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Society of Antiquaries of Scotland

The Rhind Lectures 2014 Free and open to all – no ticket required

John Waddell Emeritus Professor, National University Ireland

Archaeology and Celtic Myth an exploration Society of Antiquaries of Scotland

The RHIND LECTURES, a series of six lectures delivered annually on a subject pertaining to history or archaeology, by eminent authorities on the subject, have been given since 1876. They commemorate Alexander Henry Rhind of Sibster who bequeathed money to the Society of Antiquaries of Scotland to endow the lectures which perpetuate his name.

Society of Antiquaries of Scotland c/o National Museums Scotland Chambers Street Edinburgh EH1 1JF

For further information please contact:

Scottish Charity No SC010440

Friday 25th April to Sunday 27th April 2014

Tel: 0131 247 4133 Fax: 0131 247 4163 Email: info@socantscot.org Web: www.socantscot.org

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All lectures take place in: Royal Society of Edinburgh 22–28 George Street, Edinburgh, EH2 2PQ


working in Ireland occasionally face some quite unusual challenges. Those who have studied the archaeology of the celebrated Hill of “Archaeologists Tara for instance have had to address not only the interpretative problems posed by a range of enigmatic earthworks but have also been confronted by a series of monuments and a landscape that bear an extraordinary weight of myth and legend.“ The Lectures

Saturday 26th April 2014

Glimpses of the past and pre-Christian Celtic myth are preserved in the medieval Irish literature. By examining these elements, we can shed light on older traditions and beliefs - not just in Ireland but elsewhere in Europe as well. These lectures will explore this past through the mythology associated with four familiar Irish archaeological landscapes: Newgrange and the Boyne Valley, and the royal sites of Rathcroghan in Co. Roscommon, Navan in Co. Armagh, and Tara in Co. Meath.

11.00am Lecture 2: The Otherworld Hall on the Boyne When M. J. O’Kelly published his account of his excavations at Newgrange, he wondered if the first seeds of the oral traditions behind its rich mythology were planted in the Neolithic. Two distinct but related themes are considered: the mythology associated with Newgrange and the Boyne Valley and its relationship with archaeology, and whether elements of a Neolithic cosmology could survive for thousands of years. 2.00pm Lecture 3: In pursuit of the Otherworld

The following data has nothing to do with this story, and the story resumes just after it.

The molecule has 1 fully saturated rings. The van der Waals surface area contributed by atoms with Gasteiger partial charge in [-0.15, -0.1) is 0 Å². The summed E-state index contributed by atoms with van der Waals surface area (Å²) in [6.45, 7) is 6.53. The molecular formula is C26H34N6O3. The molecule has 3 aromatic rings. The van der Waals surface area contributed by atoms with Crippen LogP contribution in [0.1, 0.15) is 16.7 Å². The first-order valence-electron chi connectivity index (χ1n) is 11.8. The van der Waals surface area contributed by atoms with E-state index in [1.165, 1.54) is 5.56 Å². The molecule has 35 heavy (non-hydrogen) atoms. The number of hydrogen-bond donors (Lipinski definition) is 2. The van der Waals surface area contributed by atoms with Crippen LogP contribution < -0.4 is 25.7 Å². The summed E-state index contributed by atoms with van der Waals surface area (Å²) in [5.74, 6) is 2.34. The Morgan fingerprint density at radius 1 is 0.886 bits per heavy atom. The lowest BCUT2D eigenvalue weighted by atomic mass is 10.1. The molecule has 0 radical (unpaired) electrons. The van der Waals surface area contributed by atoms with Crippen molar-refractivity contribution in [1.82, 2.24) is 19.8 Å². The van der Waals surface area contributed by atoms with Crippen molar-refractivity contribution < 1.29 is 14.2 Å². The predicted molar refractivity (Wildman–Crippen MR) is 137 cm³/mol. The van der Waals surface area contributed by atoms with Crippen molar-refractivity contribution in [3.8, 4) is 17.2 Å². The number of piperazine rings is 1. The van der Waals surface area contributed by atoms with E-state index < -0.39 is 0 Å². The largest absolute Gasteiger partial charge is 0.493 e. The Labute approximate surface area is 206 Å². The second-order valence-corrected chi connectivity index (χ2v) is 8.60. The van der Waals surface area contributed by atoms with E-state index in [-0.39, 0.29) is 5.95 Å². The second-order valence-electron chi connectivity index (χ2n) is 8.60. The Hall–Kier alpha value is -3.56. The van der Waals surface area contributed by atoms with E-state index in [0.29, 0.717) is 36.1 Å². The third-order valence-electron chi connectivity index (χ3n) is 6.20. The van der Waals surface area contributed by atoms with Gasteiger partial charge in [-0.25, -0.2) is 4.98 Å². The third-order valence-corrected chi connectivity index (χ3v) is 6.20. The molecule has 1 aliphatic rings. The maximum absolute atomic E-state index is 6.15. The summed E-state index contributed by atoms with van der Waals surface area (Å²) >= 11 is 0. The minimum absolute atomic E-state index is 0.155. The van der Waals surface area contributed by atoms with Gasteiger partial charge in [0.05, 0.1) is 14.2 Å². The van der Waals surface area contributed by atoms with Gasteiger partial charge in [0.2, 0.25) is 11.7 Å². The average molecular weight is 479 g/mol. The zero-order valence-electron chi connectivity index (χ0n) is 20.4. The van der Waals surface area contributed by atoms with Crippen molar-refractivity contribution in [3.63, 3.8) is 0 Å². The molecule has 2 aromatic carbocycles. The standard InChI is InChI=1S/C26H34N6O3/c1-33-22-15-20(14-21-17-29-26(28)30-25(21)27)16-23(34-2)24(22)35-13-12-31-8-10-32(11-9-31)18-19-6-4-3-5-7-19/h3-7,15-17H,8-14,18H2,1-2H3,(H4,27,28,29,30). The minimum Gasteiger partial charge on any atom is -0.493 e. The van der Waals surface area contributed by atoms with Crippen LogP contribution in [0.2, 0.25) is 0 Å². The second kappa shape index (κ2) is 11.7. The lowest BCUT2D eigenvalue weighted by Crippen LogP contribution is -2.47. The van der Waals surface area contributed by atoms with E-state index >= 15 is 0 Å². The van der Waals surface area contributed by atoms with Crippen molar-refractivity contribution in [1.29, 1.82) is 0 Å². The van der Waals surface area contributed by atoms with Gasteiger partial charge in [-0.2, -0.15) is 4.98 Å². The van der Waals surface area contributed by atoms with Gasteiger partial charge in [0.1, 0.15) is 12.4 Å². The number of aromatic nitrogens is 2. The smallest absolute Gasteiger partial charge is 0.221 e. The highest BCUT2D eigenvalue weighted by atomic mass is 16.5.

The Rhind Lecturer John Waddell is Emeritus Professor of Archaeology in the National University of Ireland Galway. For over a decade and with the support of the Heritage Council, his research has focused on the royal site of Rathcroghan in western Ireland, a complex of archaeological monuments that figures prominently in early Irish literature. Recent publications include Foundation Myths: The beginnings of Irish archaeology (2005); Rathcroghan, Co. Roscommon: Archaeological and geophysical survey in a ritual landscape (2009) and in 2010 a revised edition of The Prehistoric Archaeology of Ireland.

Rathcroghan stands apart from other royal sites in possessing an entrance to the Otherworld. Its associated mythology provides some clues which suggest that archaeological indications of a prehistoric belief in an Otherworld are not as obscure or elusive as one might think. 3.30pm Lecture 4: The Horse Goddess The archaeology and mythology of Navan with its tutelary goddess Macha are just some of the indications that equine rites were a significant part of ancient kingship ceremonial.

Sunday 27th April 2014 Friday 25th April 2014

2.00pm Lecture 5: The Goddess of Sovereignty

6.00pm Lecture 1: Confronting Ancient Myth

The great Queen Maeve or Medb is indelibly associated with ancient Rathcroghan where she is probably best known as the protagonist in the famous cattle raid, the epic Táin Bó Cúailnge (The Cattle Raid of Cooley). Originally a goddess, she had a counterpart in Tara and both these sovereignty figures are closely linked to rituals of sacral kingship, some of which may be detectable in the archaeological record.

Some of the challenges posed by any attempt to correlate archaeology and myth are addressed and the nature of the Irish literary evidence reviewed. The archaeology of celebrated complexes like the Boyne Valley and the relevant major royal sites is examined. Their mythological associations will allow us to pursue the archaeological implications of several mythic themes, namely sacral kingship, a sovereignty goddess, solar cosmology, and the perception of an Otherworld. – Followed by a Drinks Reception –

3.30pm Lecture 6: Sacral Kingship It has been suggested that all Indo-European peoples were at one time or another probably ruled by tribal kings and the institution of sacral kingship may once have been a widespread phenomenon. There is archaeological evidence to support this claim.


Rhind Lectures - 2014